When it comes to sleeping, I’d rate this mattress “cushy”. At about 9 cm/3.5" it provides ample cushioning for side sleepers—provided the user’s weight is distributed over a wide enough area. Like other air mattresses, sitting up can resulting in “bottoming out”, with buttocks settling down on the hard, cold ground.
This problem may be compounded by the single chamber design because one person can’t cover as much of the total area as two. The mattress doesn’t have to be inflated to very high pressure for sleeping as long as the weight of two people is spread out over it, but one person in a sitting or lounging position, say propped up on an elbow for reading, may bottom out at hip and elbow.
For the slight added weight of an extra set of valves and a full-length baffle, a two-chamber design would reduce bottoming out, and might ensure that at least one person gets a good night’s sleep in the event of a leak.
Depending on conditions, we have slept on the mattress partly clothed and more or less stripped down, and in the latter case with or without a custom silk mattress cover that we adapted from our old two-mattress system. With long underwear on it doesn’t matter so much what you’re sleeping on. At the other end, the material is not too objectionable against bare skin, maybe a little sticky when sleeping too warm as I often do. The silk sheet is the cat’s meow, upping the comfort to luxury level at a weight penalty of a few hundred grams. I bet BA could sell silk mattress covers for a pretty penny!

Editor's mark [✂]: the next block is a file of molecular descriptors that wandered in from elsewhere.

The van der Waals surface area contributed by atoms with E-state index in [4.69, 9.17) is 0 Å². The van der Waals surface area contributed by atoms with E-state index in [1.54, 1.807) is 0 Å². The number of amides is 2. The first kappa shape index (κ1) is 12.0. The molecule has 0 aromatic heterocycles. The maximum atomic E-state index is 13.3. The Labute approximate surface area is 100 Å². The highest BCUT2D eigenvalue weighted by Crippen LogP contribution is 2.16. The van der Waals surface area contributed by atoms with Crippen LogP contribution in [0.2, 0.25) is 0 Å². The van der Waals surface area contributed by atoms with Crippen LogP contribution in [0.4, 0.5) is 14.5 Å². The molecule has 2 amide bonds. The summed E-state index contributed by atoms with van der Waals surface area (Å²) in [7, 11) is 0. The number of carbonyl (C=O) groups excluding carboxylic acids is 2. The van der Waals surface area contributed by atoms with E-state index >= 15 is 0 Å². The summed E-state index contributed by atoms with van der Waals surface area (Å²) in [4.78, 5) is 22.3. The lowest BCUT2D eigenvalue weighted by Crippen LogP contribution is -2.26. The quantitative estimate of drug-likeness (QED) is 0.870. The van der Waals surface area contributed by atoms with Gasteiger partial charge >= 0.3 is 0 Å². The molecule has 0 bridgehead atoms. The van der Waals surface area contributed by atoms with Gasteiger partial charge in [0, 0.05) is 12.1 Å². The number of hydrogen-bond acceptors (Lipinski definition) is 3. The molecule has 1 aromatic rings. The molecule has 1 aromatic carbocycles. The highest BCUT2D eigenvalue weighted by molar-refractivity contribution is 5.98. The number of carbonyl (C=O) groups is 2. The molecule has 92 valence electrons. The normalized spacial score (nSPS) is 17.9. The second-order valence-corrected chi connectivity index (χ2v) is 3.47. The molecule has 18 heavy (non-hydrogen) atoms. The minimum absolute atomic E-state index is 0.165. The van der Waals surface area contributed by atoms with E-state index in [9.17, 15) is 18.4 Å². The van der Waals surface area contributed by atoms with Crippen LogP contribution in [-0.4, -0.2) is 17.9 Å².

The quilt-style tacking prevents any kind of ribbed feeling even when the mattress is inflated hard, but to be honest I can’t say that longitudinal ribs in other mattresses have been all that much of a bother for me.
When it comes to the primary goal of a good night’s sleep, the Tent Floor Pad is probably the most comfortable of the four different models of air mattress that I have used so far.
Vendor’s websites are full of one-star reviews from people who have purchased an air mattress only to have it spring a leak early in its career. Because a flat inflatable is worthless for either comfort or insulation, a leaky mattress on the first night is a good way to ruin a trip. Furthermore, finding pinhole leaks for repair can be darn near impossible, even at home.
The Tent Floor Pad is new enough that there aren’t many user reviews out there. I have looked at reviews of the similarly constructed SLX Q-Core on some vendor’s sites and would say about 5 percent complain of leaks, but that rate may apply to other lightweight mattresses as well (and sometimes I wonder what these people do to their mattresses). Our Tent Floor Pad has held up through its first month of regular use. I will edit this review if that assessment changes.
Because of the compromises between weight, insulation, durability, and comfort, there is probably no backpacker’s mattress that is going to get a perfect score on all those criteria. BA has juggled those parameters to come up with a cushy mattress that has plenty of space for two, solves the Canyon problem, is warm enough for three-season camping, and also saves a little weight compared to our old two-mattress system. As long as it continues to hold air, we’ll be using it to cuddle so we can adhere to the terms of our marriage contract.
A month of use on backpacking trips and frontcountry camping in Iceland and the Faroe Islands, mostly on well-established tent sites on volcanic grit, compacted soil, or grass.